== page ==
Quantcast
PVOTUK
294 views this week
Princess Victoria of the United Kingdom

Princess Victoria of the United Kingdom

British princess
The basics
About
A.K.A. Toria, Princess Victoria, Princess Victoria Alexandra Olga Mary, Princess of Great Britain Victoria, Princess Victoria Alexandra of the United Kingdom, Victoria Alexandra Olga Mary
Gender female
Birth July 6, 1868 (Marlborough House, City of Westminster, Greater London, London)
Death December 3, 1935 (Coppins)
Family
Mother: Alexandra of Denmark
Father: Edward VII
Siblings: Prince Albert VictorDuke of Clarence and AvondaleGeorge VMaud of WalesLouisePrincess Royal
Authority VIAF id
The details
Biography

Princess Victoria of the United Kingdom (Victoria Alexandra Olga Mary; 6 July 1868 – 3 December 1935) was the fourth child and second daughter of Edward VII and Alexandra of Denmark, and the younger sister of George V.

Early life

Princess Victoria was born on 6 July 1868 at Marlborough House, London. Her father was the Prince of Wales (later King Edward VII), heir apparent to the British throne as the eldest son of Queen Victoria and Prince Albert. Her mother was the Princess of Wales (later Queen Alexandra), the eldest daughter of King Christian IX and Queen Louise of Denmark. She was known as "Toria" to her family.

She was christened at Marlborough House on 6 August 1868 by Archibald Campbell Tait, Bishop of London.

Princess Victoria was educated at home by tutors and spent her childhood at Marlborough House and Sandringham. The Princess was particularly close to her brother, George, the future King George V .

With her sisters, she was a bridesmaid at the wedding in 1885 of their paternal aunt Princess Beatrice to Prince Henry of Battenberg. She was a bridesmaid at the wedding of the Duke and Duchess of York (future King George V and Queen Mary) on 6 July 1893.

Personal life

Portrait by Philip de László, 1907

Although she had a number of suitors, the most famous of them being King Carlos I of Portugal, Princess Victoria never married and had no children. Her mother, Alexandra, is believed to have actively discouraged her from marrying. Instead she remained a companion to her parents, particularly her mother, with whom she lived until Queen Alexandra's death in 1925. The Princess then set up her own home at Coppins, Iver, in Buckinghamshire. She took a particular interest in the village life, becoming honorary president of the Iver Horticultural Society.

Later life

After the death of her mother, she left Sandringham House and decided to live in Buckinghamshire. Princess Victoria's last years were plagued with health problems. She suffered from neuralgia, migraines, indigestion, depression, colds and influenza. Princess Victoria died at home on 3 December 1935, aged 67. Her funeral took place on 7 December 1935 at St George's Chapel, Windsor Castle, where she was initially buried. Her remains were later moved and reburied at the Royal Burial Ground, Frogmore, Windsor Great Park, on 8 January 1936. Her death greatly affected King George V, who died one month later.

Titles, styles, honours and arms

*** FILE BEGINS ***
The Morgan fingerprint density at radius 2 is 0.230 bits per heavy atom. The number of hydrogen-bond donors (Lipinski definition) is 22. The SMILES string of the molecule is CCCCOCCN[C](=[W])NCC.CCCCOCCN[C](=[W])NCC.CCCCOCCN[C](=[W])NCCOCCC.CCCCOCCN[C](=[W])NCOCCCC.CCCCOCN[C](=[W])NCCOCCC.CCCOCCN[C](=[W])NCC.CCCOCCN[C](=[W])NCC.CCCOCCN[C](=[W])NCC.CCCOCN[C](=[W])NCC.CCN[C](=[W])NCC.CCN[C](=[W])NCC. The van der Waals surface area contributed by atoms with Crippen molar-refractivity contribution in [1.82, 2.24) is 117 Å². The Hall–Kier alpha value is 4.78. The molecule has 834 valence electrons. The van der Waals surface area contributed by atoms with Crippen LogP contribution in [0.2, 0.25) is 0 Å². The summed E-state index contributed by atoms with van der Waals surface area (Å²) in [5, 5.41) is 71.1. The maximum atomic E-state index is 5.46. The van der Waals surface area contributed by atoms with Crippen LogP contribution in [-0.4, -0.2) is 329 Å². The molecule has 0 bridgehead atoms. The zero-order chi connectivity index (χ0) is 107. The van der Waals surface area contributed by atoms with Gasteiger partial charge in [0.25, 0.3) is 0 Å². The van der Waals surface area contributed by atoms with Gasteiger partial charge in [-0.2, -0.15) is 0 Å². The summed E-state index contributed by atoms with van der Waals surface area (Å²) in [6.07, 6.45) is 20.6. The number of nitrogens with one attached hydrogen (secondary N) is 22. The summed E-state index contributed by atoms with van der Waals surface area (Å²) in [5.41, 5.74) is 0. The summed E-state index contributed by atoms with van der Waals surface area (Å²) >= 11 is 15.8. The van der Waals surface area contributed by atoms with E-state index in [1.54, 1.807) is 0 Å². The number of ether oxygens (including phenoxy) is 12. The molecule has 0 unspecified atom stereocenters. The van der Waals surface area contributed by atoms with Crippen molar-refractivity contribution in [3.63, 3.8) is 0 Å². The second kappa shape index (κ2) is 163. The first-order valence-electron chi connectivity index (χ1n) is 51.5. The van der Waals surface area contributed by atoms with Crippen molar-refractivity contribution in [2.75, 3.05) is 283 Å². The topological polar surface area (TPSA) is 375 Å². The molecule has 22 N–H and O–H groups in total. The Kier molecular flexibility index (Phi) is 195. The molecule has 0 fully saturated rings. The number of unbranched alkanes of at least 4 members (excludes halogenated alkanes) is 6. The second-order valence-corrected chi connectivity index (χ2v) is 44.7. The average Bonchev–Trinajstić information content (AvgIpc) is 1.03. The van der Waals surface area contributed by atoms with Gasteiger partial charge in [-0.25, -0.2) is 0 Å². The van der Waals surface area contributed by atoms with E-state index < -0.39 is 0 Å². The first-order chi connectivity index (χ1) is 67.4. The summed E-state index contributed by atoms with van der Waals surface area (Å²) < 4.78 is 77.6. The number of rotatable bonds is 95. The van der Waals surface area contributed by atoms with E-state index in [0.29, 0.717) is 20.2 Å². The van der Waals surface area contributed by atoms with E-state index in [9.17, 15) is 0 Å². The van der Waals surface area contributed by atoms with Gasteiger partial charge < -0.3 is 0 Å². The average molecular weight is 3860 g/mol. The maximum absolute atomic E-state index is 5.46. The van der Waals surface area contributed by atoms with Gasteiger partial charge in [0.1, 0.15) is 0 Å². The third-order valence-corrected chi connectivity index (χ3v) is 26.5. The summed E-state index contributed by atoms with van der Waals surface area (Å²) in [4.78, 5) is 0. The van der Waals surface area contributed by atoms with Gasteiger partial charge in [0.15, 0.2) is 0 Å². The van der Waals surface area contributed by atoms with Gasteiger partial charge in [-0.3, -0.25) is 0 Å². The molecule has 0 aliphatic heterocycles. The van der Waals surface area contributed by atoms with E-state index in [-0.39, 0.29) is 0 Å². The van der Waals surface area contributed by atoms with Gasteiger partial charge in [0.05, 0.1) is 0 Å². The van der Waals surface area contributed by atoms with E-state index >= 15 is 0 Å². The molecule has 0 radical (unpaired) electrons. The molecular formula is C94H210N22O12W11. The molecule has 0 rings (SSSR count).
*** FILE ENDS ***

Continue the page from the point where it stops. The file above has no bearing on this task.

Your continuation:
Princess Victoria's coat of arms until 1917

Titles and styles

  • 6 July 1868 – 22 January 1901: Her Royal Highness Princess Victoria of Wales
  • 22 January 1901 – 3 December 1935: Her Royal Highness The Princess Victoria

Honours

  • Imperial Order of the Crown of India, 6 August 1887
  • Dame Grand Cross of the Order of the Hospital of St. John of Jerusalem
  • Member First Class of the Royal Order of Victoria and Albert
  • Royal Family Order of King Edward VII
  • Royal Family Order of King George V

Arms

Upon her younger sister's marriage in 1896, Princess Victoria was awarded a personal coat of arms, being the Royal Arms of the United Kingdom, bearing an inescutcheon of the shield of Saxony and differenced with a label argent of five points, the first, third and fifth bearing roses gules, and the second and fourth crosses gules. The inescutcheon was dropped by royal warrant in 1917.

Ancestors

The contents of this page are sourced from Wikipedia article. The contents are available under the CC BY-SA 4.0 license.
comments so far.
Comments
References
http://www.oxforddnb.com/view/article/36655?docPos=6
http://socialarchive.iath.virginia.edu/ark:/99166/w6xh4037
http://data.bnf.fr/ark:/12148/cb14978728z
http://www.heraldica.org/topics/britain/cadency.htm
http://isni.org/isni/0000000087913531
http://www.npg.og.uk/collections/search/portrait/mw145863/Prince-and-Princess-Henry-of-Battenberg-with-their-bridesmaids-and-others-on-their-wedding-day?LinkID=mp89748&role=art&rNo=2
http://www.npg.org.uk/collections/search/portrait/mw189219/The-Duke-and-Duchess-of-York-and-Bridesmaids
https://www.getty.edu/vow/ULANFullDisplay?find=&role=&nation=&subjectid=500293977
https://catalogue.bnf.fr/ark:/12148/cb14978728z
https://d-nb.info/gnd/1148789197
https://pic.nypl.org/constituents/315800
Early life Personal life Later life Titles, styles, honours and arms Ancestors
arrow-left arrow-right arrow-up arrow-down instagram whatsapp myspace quora soundcloud spotify tumblr vk website youtube stumbleupon comments comments pandora gplay iheart tunein pandora gplay iheart tunein itunes